UPDATE: There is a new Employee Engagement Statistics post which includes mobile workforce stats (~Elizabeth, 11/20/2011)
Human Capital and Corporate Culture
- The lost productivity of actively disengaged employees costs the US economy $370 BILLION annually. (Gallup)
- In February, June, and October of 2010, the number of employees voluntarily quitting surpassed the number fired or discharged. (US Bureau of Labor Statistics)
- 70% of engaged employees indicate they have a good understanding of how to meet customer needs; only 17% of non-engaged employees say the same. (Wright Management)
- 78% would recommend their company’s products of services, against 13% of the disengaged. (Gallup)
- Engaged employees advocate their company or organization – 67% against only 3% of the disengaged. (Gallup)
- From a global sample of 60 corporations the Corporate Leadership Council found that over 80% of senior human resources (HR) professionals agreed that employee engagement was a high priority for 2009 and 40% claimed it had become more of a priority over the last year. Senior private sector HR managers believe that the top challenge they face now is maintaining employee engagement.
- 86% of engaged employees say they very often feel happy at work, as against 11% of the disengaged. 45% of the engaged say they get a great deal of their life happiness from work, against 8% of the disengaged. (Gallup)
- Less than 50% of chief financial officers appear to understand the return on their investments in human capital. (Accenture)
- 75% of leaders have no engagement plan or strategy even though 90% say engagement impacts on business success. (ACCOR)
Employee Innovation and Management
- Higher levels of engagement are strongly related to higher levels of innovation. 59% of engaged employees say that their job brings out their most creative ideas against only 3% of disengaged employees. (Gallup)
- Based on survey findings from approximately 1,500 managers throughout the UK, where respondents identified the prevailing management style of their organization as innovative, 92% of managers felt proud to work there.
- From 2008 – 2009 the numbers saying their manager supported new ways of doing things declined from 51% to 40 per cent; the numbers reporting that managers were encouraging them to develop their own ideas declined from 51% to 43%; and those reporting their manager encouraged them to try new ideas out declined from 48% to 38%. (CLC Research)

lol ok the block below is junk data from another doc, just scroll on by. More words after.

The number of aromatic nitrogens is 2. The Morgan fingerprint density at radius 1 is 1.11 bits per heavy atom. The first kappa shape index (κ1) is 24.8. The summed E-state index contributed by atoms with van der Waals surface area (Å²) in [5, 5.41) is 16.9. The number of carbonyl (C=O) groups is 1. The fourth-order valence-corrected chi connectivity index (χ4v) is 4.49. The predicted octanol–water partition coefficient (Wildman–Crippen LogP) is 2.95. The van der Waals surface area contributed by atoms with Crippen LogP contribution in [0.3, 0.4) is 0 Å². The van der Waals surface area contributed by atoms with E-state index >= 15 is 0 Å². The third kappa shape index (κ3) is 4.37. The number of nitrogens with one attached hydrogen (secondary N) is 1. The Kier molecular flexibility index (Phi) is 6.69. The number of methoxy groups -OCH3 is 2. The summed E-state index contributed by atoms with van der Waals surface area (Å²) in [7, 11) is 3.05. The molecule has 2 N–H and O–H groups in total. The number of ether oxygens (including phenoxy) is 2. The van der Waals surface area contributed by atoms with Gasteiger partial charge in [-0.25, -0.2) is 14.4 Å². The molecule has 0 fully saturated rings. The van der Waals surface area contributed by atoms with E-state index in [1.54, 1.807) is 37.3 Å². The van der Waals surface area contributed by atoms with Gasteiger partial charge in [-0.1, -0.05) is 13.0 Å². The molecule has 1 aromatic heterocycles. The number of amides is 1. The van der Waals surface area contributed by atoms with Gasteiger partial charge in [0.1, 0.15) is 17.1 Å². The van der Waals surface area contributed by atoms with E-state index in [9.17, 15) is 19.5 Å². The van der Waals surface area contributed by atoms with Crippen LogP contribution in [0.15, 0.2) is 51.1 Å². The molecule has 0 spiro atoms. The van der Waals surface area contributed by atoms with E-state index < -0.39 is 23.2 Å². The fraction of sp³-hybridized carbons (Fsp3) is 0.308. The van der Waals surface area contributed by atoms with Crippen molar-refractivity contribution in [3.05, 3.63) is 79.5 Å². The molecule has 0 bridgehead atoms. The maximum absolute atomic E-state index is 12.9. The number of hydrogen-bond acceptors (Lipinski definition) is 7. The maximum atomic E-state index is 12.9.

- Only 29% of UK employees believed their senior managers were sincerely interested in their well‐being; only 31% thought their senior managers communicated openly and honestly; only 3% thought their managers treated them as key parts of the organization and no fewer than 60% felt their senior managers treated them as just another organizational asset to be managed. (Towers Watson)
- Only 51% of staff felt they were involved or consulted on decisions that might affect their work area, team or department; only 27% thought senior managers involved staff in important decisions. (NHS Survey)
- Only 40% of employees are satisfied with relations between managers and employees in their organization. (Kingston Business School)
- 39% of employees feel senior management does not exhibit attitudes and behaviors that reflect they care about the wellbeing of their employees. (Towers Watson)
- 75% of people voluntarily leaving jobs don’t quit their jobs; they quit their bosses. (Roger Herman)
- Out of 10,914 workers surveyed by Blessing White, only 31% are engaged
- Fewer than 1 in 3 employees worldwide (31%) are engaged. Nearly 1 in 5 (17%) are actually disengaged. Engagement levels vary by region from 37% in India to 17% in China.
- Despite the economic recession, more employees are looking for opportunities outside of their organization than they were in 2008, suggesting that 2011 will be a challenging year for retention (and a hot market for firms to attract top talent).
- Trust in executives can have more than twice the impact on engagement levels than trust in immediate managers does.
- Employees worldwide who know their managers as “people” are more likely to be engaged
- The higher up in the organization you go, the more likely you are to be engaged
- Engagement levels are higher among older employees and people in positions of power and authority
- Engagement increases with organizational tenure
- Engagement surveys without visible follow-up action may decrease engagement levels, suggesting that organizations think twice before flipping the switch on measurement without 100% commitment for action planning based on the results.
- Worker satisfaction. Research conducted by Time magazine in 2010 indicated that less than half of American workers (45%) are satisfied with their jobs. This is the lowest percentage since 1987 and is an indication that U.S. employers have a lot of work ahead of them to undo the effects of the economic downturn and deteriorating employee attitudes.
- Turnover. According to a Gallup poll, companies with large numbers of dissatisfied workers experience greater absenteeism and lower productivity. The most telling figure was the amount of turnover these employers experience which was 51% higher than their peers. Effective engagement strategies should target on-the-job satisfaction as a way to reduce turnover and maintain smooth workflows.